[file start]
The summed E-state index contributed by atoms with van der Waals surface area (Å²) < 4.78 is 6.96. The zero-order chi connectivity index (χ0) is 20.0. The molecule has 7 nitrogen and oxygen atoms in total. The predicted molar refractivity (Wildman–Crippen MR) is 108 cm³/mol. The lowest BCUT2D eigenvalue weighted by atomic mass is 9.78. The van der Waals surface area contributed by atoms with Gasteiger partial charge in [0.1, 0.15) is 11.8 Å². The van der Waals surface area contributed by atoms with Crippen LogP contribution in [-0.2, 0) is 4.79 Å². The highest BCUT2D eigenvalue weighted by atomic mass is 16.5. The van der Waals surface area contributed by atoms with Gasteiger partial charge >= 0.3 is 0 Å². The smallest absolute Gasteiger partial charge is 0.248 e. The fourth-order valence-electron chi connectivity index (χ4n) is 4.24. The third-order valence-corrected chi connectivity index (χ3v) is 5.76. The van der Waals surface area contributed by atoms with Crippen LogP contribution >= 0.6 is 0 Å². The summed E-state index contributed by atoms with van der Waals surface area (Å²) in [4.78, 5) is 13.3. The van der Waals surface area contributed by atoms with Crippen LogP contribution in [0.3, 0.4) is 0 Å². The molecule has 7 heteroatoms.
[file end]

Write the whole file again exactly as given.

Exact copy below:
The summed E-state index contributed by atoms with van der Waals surface area (Å²) < 4.78 is 6.96. The zero-order chi connectivity index (χ0) is 20.0. The molecule has 7 nitrogen and oxygen atoms in total. The predicted molar refractivity (Wildman–Crippen MR) is 108 cm³/mol. The lowest BCUT2D eigenvalue weighted by atomic mass is 9.78. The van der Waals surface area contributed by atoms with Gasteiger partial charge in [0.1, 0.15) is 11.8 Å². The van der Waals surface area contributed by atoms with Crippen LogP contribution in [-0.2, 0) is 4.79 Å². The highest BCUT2D eigenvalue weighted by atomic mass is 16.5. The van der Waals surface area contributed by atoms with Gasteiger partial charge >= 0.3 is 0 Å². The smallest absolute Gasteiger partial charge is 0.248 e. The fourth-order valence-electron chi connectivity index (χ4n) is 4.24. The third-order valence-corrected chi connectivity index (χ3v) is 5.76. The van der Waals surface area contributed by atoms with Crippen LogP contribution >= 0.6 is 0 Å². The summed E-state index contributed by atoms with van der Waals surface area (Å²) in [4.78, 5) is 13.3. The van der Waals surface area contributed by atoms with Crippen LogP contribution in [0.3, 0.4) is 0 Å². The molecule has 7 heteroatoms.